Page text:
Summary of Content: Bertram, later discovered to be a literary imposter, writes to an unknown recipient (possibly to William Stukeley). Reports that when he receives the recipient’s reply, he will deliver ”Richard,” a historical manuscript which he claimed to have found, to the press. Contains various questions related to British history and geography. Discusses the possibilities of the origin of ”Richard’s” author. Offers condolence regarding the death of the Prince of Wales. On page one, includes a watercolor of a prehistoric celtic dolmen; Bertram states that he saw this kistvaen on the road toward Holt, Britain. States ”Upon your complaining of the virtuousness of your Copy of Richard, I have examined that, from which it was taken, with the Original, and find it as you say. but as to the Figures of the Itinerary or Chronology they were pretty exact, tho’ wrong in Respect of Truth.”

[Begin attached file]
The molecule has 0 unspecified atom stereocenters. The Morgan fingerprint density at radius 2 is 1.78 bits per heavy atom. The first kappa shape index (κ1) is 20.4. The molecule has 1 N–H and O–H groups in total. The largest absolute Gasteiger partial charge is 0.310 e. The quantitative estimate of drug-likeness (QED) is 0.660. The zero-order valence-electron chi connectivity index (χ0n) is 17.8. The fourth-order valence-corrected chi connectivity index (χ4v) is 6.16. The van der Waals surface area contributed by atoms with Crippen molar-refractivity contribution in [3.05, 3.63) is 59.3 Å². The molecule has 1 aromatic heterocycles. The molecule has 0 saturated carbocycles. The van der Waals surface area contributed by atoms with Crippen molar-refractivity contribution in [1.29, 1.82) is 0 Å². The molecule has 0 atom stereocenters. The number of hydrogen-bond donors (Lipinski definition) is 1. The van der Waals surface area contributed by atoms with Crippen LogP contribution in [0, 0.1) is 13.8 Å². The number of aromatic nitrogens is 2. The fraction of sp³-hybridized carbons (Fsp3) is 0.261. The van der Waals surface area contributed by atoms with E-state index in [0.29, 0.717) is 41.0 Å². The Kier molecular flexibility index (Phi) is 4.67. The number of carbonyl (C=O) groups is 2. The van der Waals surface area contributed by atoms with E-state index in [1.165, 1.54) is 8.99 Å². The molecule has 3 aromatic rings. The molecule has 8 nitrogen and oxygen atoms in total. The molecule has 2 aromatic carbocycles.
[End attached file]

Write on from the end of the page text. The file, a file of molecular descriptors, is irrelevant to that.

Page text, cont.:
Background: Stukeley, a British antiquarian, studied Stonehenge, Avebury, and Druidism extensively. He believed Bertram’s claims regarding the monk Richard, and deduced that Bertram’s Richard, supposedly of Westminster, was actually Richard of Cirencester. Stukeley’s support lent Bertram’s forgery credibility, and the work was accepted as a correction and supplement to the Itinerary of Antoninus in Britain until the mid-nineteenth century.